Officers get new shot at emergency training

Simulated shooting range2

By Erin Tyszko
Baltimore Watchdog Staff Writer

Harford County has begun using a new computer-simulation system that helps law enforcement officers better train for shootouts and other emergency situations.

In the training program, officers stand on a platform surrounded by large computer screens with images of real-life circumstances, such as an active shooter in a school or parking lot. The officers are armed with a gun and must react in real-time to the events occurring on the screens in front of them.

“The average officer only goes to the range once or twice a year, so they are not at the proficiency level that we want to see them and what they get with this is a different type of training,” said Deputy First Class Thomas Wehrle, who is with the Special Operations Division in the Harford County Sheriff Department and one of five men who run the training locally.

“They understand how to shoot but not when to shoot until we put them in a real-life scenario where they have to identify the threat and make a split decision,” Wehrle added.

The system, which is called the the V-300 Simulator, costs $350,000 and was purchased with confiscated drug money of convicted drug dealers, according to the Harford County Sheriff Office.

Scott DiLullo, the federal law enforcement sales manager at VirTra headquarters located in Arizona, said that Harford County is being progressive. They are looking for a way to enhance their training above the states standards, he said.

“People don’t realize the physiological effects from being in a gun fire battle,” DiLullo said. “Officers make poor decisions under high stress, so we want them to be prepared so they understand what their bodies are going to go through when they are out there fighting for their lives.”

Simulated shooting range

VirTra systems have the option to intensify the scenario by adding a “Threat Fire” device, which is like a taser that has up to 80,000 volts. It reacts to the decisions the officers make and is optional for them to wear. The device is patented with VirTra and it attaches on the belt. The operator adjusts it accordingly depending on how the scenario plays out.

“We want our officers to stop treating the training like a video game and actually learn from their actions and understand how to better handle these scenarios,” DiLullo said.

Ultimately, VirTra is scenario-based training where officers are given a .40-caliber Glock, which is then electronically converted into the simulator. The gun will shoot a laser to the screen, which will resemble a gunshot. The magazine is stripped out and replaced with a CO2 cartridge so when it fires it still feels like it is shooting a bullet.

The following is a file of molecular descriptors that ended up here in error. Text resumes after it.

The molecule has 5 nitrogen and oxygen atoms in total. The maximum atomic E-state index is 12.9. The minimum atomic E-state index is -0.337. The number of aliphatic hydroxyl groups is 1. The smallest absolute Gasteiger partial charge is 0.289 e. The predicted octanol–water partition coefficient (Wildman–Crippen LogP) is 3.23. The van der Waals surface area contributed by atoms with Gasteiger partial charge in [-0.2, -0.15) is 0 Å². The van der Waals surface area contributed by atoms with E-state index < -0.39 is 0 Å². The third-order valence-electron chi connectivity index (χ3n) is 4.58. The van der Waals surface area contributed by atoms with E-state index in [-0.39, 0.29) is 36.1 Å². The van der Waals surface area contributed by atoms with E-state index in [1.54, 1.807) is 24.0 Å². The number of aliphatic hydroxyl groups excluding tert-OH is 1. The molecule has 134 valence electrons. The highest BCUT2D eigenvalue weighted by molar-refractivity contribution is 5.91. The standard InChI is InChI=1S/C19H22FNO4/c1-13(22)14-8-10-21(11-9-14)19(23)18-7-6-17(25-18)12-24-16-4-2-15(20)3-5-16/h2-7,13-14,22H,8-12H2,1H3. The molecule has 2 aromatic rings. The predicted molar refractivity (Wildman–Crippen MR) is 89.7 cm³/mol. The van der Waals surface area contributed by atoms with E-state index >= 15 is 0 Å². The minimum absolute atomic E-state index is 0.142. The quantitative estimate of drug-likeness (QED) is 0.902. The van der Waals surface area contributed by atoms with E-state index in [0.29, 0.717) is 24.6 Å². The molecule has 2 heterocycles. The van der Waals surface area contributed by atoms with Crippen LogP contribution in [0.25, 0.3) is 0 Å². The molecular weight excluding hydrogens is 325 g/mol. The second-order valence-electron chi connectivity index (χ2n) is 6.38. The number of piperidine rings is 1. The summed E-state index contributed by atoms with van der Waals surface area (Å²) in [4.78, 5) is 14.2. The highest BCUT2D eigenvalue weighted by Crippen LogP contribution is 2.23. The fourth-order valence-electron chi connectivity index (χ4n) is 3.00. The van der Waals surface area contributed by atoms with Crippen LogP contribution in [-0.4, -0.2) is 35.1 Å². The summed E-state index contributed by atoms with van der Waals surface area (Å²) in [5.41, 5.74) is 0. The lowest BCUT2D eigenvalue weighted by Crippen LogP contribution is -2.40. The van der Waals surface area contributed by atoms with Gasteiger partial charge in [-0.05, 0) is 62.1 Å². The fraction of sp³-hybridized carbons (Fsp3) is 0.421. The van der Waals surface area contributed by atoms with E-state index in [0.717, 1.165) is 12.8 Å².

Not all the scenarios that these officers face require lethal force. Some of them require shooting people, other times officers can talk down the suspect. Other than these officers being out on patrol and waiting for something to happen, there is no other way to experience things as such, according to Whehrle,

“Depending what they do or fail to do, the operator of the system will change the way the scenario will play out,” Wehrle said. “That is how we train these officers and justify their actions as to why they made the decisions they did to help them learn.”

The simulator is also being used to train citizens. So far, VirTra has sold between 200 and 300 systems worldwide.

Meaghan Alegi, a senior assistant county attorney, is one of a few people who have had the chance to experience the simulator.

“My heart was racing, and I felt a sense of anxiety as I waited for the scene to unfold,” Alegi said. “Mentally I was nervous and scared and felt unprepared for what I was about to encounter.”

The officers have not been trained at this level before. They are used to a one screen, shoot or no shoot scenario – not something that is so immersive, according to VirTra headquarters.

The public must realize that the departments are giving these officers the most basic level of training and expecting them to be able to handle the worst scenarios possible, DiLullo said.

“I have always had the utmost respect for our officers, but after having completed the training and utilizing the simulator, I have more respect for them than I thought possible,” Alegi said.  “They are constantly put in no-win situations on every call to which they respond. At any moment, even a routine simple traffic stop, can turn deadly and they are faced with having to make split second decisions, which will then be scrutinized by the public and those outside of the agencies.”

“At the end of the day, these officers are human beings just like you and I,” DiLullo said. “They aren’t perfect but are expected to be.”

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